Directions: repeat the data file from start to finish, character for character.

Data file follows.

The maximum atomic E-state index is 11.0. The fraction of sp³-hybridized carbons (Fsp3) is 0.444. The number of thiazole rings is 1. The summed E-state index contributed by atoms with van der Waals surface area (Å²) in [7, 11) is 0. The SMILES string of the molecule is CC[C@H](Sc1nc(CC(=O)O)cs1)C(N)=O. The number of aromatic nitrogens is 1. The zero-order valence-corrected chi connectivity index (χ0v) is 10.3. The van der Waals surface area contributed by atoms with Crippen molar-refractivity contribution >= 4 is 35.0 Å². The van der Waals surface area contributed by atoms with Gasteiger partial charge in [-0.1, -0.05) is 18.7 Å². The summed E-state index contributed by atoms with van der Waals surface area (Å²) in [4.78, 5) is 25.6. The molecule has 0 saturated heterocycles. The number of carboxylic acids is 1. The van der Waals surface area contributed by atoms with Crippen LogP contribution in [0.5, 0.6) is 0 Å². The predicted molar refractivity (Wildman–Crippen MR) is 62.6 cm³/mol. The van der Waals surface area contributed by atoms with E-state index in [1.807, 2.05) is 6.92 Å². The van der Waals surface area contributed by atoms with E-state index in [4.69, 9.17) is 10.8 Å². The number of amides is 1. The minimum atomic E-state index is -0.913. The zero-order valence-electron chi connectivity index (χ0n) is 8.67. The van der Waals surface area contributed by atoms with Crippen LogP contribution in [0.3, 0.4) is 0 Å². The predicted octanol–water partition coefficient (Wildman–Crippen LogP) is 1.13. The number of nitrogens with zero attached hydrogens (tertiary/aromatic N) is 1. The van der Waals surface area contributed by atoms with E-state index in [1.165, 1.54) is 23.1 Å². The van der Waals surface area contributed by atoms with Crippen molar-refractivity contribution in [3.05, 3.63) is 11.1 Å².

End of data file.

The maximum atomic E-state index is 11.0. The fraction of sp³-hybridized carbons (Fsp3) is 0.444. The number of thiazole rings is 1. The summed E-state index contributed by atoms with van der Waals surface area (Å²) in [7, 11) is 0. The SMILES string of the molecule is CC[C@H](Sc1nc(CC(=O)O)cs1)C(N)=O. The number of aromatic nitrogens is 1. The zero-order valence-corrected chi connectivity index (χ0v) is 10.3. The van der Waals surface area contributed by atoms with Crippen molar-refractivity contribution >= 4 is 35.0 Å². The van der Waals surface area contributed by atoms with Gasteiger partial charge in [-0.1, -0.05) is 18.7 Å². The summed E-state index contributed by atoms with van der Waals surface area (Å²) in [4.78, 5) is 25.6. The molecule has 0 saturated heterocycles. The number of carboxylic acids is 1. The van der Waals surface area contributed by atoms with Crippen LogP contribution in [0.5, 0.6) is 0 Å². The predicted molar refractivity (Wildman–Crippen MR) is 62.6 cm³/mol. The van der Waals surface area contributed by atoms with E-state index in [1.807, 2.05) is 6.92 Å². The van der Waals surface area contributed by atoms with E-state index in [4.69, 9.17) is 10.8 Å². The number of amides is 1. The minimum atomic E-state index is -0.913. The zero-order valence-electron chi connectivity index (χ0n) is 8.67. The van der Waals surface area contributed by atoms with Crippen LogP contribution in [0.3, 0.4) is 0 Å². The predicted octanol–water partition coefficient (Wildman–Crippen LogP) is 1.13. The number of nitrogens with zero attached hydrogens (tertiary/aromatic N) is 1. The van der Waals surface area contributed by atoms with E-state index in [1.165, 1.54) is 23.1 Å². The van der Waals surface area contributed by atoms with Crippen molar-refractivity contribution in [3.05, 3.63) is 11.1 Å².